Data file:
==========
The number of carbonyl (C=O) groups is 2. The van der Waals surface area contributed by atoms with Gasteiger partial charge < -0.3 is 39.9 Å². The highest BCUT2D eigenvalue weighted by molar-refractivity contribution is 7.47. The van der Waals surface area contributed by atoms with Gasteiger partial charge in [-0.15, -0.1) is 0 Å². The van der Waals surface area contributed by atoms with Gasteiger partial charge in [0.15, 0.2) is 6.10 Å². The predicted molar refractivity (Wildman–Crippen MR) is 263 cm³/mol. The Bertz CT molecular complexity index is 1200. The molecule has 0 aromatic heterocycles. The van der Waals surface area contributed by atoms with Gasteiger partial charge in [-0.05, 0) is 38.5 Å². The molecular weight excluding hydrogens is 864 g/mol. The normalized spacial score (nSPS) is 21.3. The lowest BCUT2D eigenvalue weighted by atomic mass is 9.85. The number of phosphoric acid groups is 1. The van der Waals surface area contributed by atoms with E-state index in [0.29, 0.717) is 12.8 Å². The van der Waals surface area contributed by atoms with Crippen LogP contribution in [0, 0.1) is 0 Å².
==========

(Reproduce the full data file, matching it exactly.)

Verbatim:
The number of carbonyl (C=O) groups is 2. The van der Waals surface area contributed by atoms with Gasteiger partial charge < -0.3 is 39.9 Å². The highest BCUT2D eigenvalue weighted by molar-refractivity contribution is 7.47. The van der Waals surface area contributed by atoms with Gasteiger partial charge in [-0.15, -0.1) is 0 Å². The van der Waals surface area contributed by atoms with Gasteiger partial charge in [0.15, 0.2) is 6.10 Å². The predicted molar refractivity (Wildman–Crippen MR) is 263 cm³/mol. The Bertz CT molecular complexity index is 1200. The molecule has 0 aromatic heterocycles. The van der Waals surface area contributed by atoms with Gasteiger partial charge in [-0.05, 0) is 38.5 Å². The molecular weight excluding hydrogens is 864 g/mol. The normalized spacial score (nSPS) is 21.3. The lowest BCUT2D eigenvalue weighted by atomic mass is 9.85. The number of phosphoric acid groups is 1. The van der Waals surface area contributed by atoms with E-state index in [0.29, 0.717) is 12.8 Å². The van der Waals surface area contributed by atoms with Crippen LogP contribution in [0, 0.1) is 0 Å².